German climate finance / Transparency

German climate financing for next year – the lack of transparency remains

On 25 November 2011, the German parliament approved the 2012 federal budget, and in doing so, cast the die for international climate change financing in the coming year.

How much funding will be available to finance mitigation and adaptation measures, as well as rain forest conservation in developing and emerging countries, cannot be determined clearly from the present budget plans. The lion’s share of climate-related funds is allocated to the budget of the Federal Ministry for Economic Cooperation and Development (BMZ) and earmarked for multilateral aid, as well as bilateral technical and financial cooperation. Upon request, the BMZ designated €1.29 billion as climate-related funds for the coming year. It is not possible to confirm this by looking at its budget, however – a transparent overview of climate-related funds is completely missing.

Other ministries do a better job: German climate-related funds are much more clearly identified in the budget of the Federal Ministry for the Environment, Nature Conservation and Nuclear Safety (BMU). The BMU’s funds finance the International Climate Initiative (ICI) – a pioneer in terms of transparency.  For one thing, the amount budgeted for the ICI is clear – €120 million. The ICI also provides project information on a separate website. The BMZ should take this kind of transparency in as an example – a portrayal of the bilateral climate-change projects funded by the BMZ is urgently needed in our view.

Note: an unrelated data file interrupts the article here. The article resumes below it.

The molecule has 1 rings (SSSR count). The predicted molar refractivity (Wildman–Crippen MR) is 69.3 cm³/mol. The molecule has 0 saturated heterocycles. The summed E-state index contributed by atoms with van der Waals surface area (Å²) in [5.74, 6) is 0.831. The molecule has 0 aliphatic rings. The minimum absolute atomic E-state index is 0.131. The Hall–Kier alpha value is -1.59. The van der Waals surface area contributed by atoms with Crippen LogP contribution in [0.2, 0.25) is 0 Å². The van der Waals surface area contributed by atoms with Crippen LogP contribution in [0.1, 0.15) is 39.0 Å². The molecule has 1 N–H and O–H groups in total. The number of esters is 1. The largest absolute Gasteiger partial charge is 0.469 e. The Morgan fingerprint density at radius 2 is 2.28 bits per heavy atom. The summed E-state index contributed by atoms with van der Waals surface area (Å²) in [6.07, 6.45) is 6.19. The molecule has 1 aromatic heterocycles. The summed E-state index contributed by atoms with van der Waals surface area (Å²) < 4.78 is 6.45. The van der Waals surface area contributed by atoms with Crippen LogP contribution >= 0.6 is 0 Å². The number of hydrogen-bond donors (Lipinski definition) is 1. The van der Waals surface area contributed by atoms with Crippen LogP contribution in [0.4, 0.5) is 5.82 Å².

The Climate and Energy Special Fund will also be contributing toward financing international climate change measures this year. For 2012, €41.5 million have been earmarked as climate-related funds. In the future, the financial resources in the “international title” of the Special Fund are set to grow in significance. A total of €505 million will be available for international climate change financing until 2017 – i.e. distributed over the next six years. Numerous international observers feel that the Special Fund has contributed to greater clarity in many ways. However, its transparency is not comparable to that of the BMU’s representation of climate-related funding. That would require instruments financed by the international title of the Special Fund to be itemized in future.

German climate change financing will remain at a comparatively high level in the coming year as well. Nevertheless, funding will need to increase around fivefold by 2020. The government must present a clear strategy for increasing those funds in future – and it will need to document climate-related funding more transparently. Such transparency will play a crucial role for Germany’s credibility in future international climate negotiations.